Consumer Behavior and Tourist Relevance of Food

  January 13, 2021   Read time 1 min
Consumer Behavior and Tourist Relevance of Food
To understand the role of food in tourism industry one needs to pay a close attention to the behavior of tourists who consume food. Tourists approach food as a consumer first and in later stages some specific modes of thought related to food would be developed. In other words, consumption models are significant in analyzing tourist sense of food.

Consumer behaviour research is the study of why people, either individually or in groups, buy the product they do and how they make their decision. Such research therefore examines a range of internal (e.g. motivation, attitudes and beliefs, learning, lifestyles and personality) and external (e.g. demographics, reference groups and culture) influences on decision making (e.g. purchase decision, choice, brand awareness and loyalty, evaluation and post-purchase decisions) and, more recently, the consumption experience (e.g. the occasion, consumption setting and benefits gained from the experience). Research on consumer behaviour is interdisciplinary, drawing on concepts and theories from such fields as psychology, sociology, social psychology, marketing, cultural anthropology, economics, media studies, cultural studies and geography. While there appear to be few studies relating specifically to food and tourism, these disciplines have studied the consumption of food more generally and undoubtedly provide a useful basis for research into food tourism. It is widely recognized that tourists provide a significant proportion of the market for restaurants and cafes around the world, including empirical evidence from France, the UK, New Zealand and the USA. Further, some tourism authorities have undertaken research that includes eating out as an activity for various segments of the travel market. For instance, Tourism New Zealand identified that dining out is the most commonly cited activity for international visitors (54.1 per cent of visitors for the year ending June 2001), ahead of both general sightseeing (53.6 per cent) and shopping (46.2 per cent). However, despite the positive contribution that tourists clearly make to restaurant profitability, there is little published research on how this market is constructed. This view is echoed in the comments of the Economic Planning Group of Canada, who state that, while they have been able to find a considerable amount of material on wine tourism from around the world, ‘other than the research from the TAMS study . . . [conducted specifically for their purposes] . . ., there appears to be little market research on culinary tourism’.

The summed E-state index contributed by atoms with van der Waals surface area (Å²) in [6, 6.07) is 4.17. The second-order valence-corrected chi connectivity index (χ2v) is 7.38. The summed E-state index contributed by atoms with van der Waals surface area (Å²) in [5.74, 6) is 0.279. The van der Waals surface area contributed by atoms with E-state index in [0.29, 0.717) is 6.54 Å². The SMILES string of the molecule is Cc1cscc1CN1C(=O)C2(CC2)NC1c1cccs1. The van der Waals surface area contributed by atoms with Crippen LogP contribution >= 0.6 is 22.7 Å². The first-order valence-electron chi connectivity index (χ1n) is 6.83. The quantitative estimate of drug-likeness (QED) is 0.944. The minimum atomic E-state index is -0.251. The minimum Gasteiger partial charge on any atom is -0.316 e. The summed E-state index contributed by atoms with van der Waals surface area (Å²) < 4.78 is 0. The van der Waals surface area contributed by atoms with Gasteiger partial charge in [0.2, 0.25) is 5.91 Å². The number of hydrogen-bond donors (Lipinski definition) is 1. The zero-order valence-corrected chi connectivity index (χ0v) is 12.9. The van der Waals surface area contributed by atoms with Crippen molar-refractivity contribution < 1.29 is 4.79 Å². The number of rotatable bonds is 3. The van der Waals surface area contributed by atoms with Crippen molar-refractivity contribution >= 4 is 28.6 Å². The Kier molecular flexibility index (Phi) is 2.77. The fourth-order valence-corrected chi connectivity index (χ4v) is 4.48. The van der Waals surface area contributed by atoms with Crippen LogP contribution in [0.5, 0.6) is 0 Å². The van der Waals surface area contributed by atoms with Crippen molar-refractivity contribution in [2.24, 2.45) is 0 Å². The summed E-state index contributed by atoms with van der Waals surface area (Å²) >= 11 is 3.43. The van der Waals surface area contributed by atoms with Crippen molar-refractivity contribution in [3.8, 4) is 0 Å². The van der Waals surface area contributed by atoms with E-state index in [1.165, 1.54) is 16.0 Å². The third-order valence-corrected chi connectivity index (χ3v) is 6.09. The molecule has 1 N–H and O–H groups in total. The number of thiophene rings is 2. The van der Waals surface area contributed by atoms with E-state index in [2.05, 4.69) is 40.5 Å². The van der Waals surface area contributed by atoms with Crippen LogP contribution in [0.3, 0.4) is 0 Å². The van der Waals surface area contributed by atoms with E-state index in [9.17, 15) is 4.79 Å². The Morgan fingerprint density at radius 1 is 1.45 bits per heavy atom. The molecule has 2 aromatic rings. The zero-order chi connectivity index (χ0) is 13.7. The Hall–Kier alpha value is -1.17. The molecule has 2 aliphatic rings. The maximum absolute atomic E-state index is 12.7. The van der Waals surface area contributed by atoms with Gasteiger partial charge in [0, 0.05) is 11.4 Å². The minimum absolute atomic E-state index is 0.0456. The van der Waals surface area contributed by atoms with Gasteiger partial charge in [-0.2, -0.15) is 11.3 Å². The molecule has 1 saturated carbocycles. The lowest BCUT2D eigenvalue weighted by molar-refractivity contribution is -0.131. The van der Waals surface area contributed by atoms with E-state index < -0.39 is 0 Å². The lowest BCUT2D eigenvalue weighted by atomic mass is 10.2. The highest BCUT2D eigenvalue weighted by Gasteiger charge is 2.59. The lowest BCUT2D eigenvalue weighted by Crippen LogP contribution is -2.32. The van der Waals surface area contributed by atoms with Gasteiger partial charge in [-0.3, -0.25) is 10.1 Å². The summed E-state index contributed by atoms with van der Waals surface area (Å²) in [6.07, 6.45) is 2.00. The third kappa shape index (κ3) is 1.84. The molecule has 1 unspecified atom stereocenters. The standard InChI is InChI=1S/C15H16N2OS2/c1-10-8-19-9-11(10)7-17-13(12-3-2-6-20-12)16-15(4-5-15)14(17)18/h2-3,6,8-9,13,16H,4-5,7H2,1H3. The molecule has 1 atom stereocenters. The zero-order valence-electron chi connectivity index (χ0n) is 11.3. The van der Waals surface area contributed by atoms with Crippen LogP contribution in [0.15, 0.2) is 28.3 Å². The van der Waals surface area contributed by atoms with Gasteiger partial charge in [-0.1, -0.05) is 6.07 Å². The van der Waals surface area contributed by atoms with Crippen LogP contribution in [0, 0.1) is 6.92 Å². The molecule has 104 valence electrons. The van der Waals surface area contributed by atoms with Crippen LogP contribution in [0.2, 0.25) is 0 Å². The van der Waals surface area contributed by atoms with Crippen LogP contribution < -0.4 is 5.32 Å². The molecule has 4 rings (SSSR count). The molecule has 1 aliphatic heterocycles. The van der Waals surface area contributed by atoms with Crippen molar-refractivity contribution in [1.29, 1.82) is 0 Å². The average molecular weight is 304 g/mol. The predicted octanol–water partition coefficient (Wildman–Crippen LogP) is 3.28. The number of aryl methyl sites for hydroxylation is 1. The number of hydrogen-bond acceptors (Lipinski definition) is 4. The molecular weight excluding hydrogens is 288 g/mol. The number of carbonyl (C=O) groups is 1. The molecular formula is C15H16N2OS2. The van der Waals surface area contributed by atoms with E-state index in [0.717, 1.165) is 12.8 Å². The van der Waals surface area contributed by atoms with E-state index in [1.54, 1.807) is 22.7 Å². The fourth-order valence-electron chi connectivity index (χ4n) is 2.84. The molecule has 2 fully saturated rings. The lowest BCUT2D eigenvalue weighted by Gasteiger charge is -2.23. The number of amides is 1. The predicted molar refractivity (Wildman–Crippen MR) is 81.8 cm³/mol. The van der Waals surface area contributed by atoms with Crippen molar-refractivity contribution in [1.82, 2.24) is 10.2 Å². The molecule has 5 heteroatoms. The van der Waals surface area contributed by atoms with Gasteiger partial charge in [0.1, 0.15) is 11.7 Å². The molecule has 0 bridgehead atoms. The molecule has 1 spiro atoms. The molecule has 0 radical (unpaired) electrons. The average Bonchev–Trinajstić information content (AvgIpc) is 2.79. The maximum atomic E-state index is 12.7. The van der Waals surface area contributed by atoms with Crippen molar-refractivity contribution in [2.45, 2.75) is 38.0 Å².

Write your comment